A new vessel has been launched to collect debris from the rivers of Dublin city, including the River Liffey.

The Irish Nautical Trust says the Liffey Sweeper will gather non-natural matter such as plastic, cans and bottles.

The vessel is part of the River Liffey Cleaning Project, which aims to remove all floating debris from the river, as well as the River Dodder and the River Tolka estuary.

Fitted with a deep cage, the Liffey Sweeper is able to catch a range of material, including floating plastic and debris just below the surface.

Once lifted from the water, the debris is separated and recycled or sent for disposal at the Dublin waste-to-energy facility in Poolbeg. Any organic matter collected is returned to the water.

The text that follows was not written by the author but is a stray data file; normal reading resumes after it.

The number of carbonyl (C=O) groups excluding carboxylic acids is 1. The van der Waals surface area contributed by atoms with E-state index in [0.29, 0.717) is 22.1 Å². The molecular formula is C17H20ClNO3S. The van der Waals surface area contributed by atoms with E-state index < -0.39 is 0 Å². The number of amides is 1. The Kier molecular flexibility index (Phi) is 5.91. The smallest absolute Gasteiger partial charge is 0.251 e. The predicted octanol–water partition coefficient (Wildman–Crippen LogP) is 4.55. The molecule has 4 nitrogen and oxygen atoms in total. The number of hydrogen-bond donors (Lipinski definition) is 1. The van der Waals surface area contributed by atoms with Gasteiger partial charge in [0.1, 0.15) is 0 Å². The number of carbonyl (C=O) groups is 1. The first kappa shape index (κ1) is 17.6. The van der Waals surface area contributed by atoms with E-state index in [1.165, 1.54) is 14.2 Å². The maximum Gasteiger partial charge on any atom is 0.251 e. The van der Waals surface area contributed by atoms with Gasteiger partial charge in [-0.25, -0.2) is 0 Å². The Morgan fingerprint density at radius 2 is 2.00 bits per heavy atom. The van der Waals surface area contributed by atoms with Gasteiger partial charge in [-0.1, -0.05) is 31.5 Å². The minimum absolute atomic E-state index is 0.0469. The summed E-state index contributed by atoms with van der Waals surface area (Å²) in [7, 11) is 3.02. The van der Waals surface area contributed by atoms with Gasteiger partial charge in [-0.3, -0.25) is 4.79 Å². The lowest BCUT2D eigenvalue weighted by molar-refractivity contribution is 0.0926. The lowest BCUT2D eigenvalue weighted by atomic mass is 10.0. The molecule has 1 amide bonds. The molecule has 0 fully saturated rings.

The Liffey Sweeper will initially operate four days a week, from the upper part of the river at Butt Bridge to its mouth and the Clontarf area, including the basins and the shipping berths within Dublin Port.

Jimmy Murray, Director of the Irish Nautical Trust

Irish Nautical Trust Director Jimmy Murray said: "This is an ecological and environmental development research project which has been designed over the last two years to help prevent the accumulation of all non-natural debris such as plastics, cans and disposable coffee cups, and to stop it getting into the sea and the Dublin Bay biosphere, where it affects marine wildlife".

The charity used a grant of €180,000 from the Dublin Waste to Energy Community Gain Fund to buy the vessel in the UK.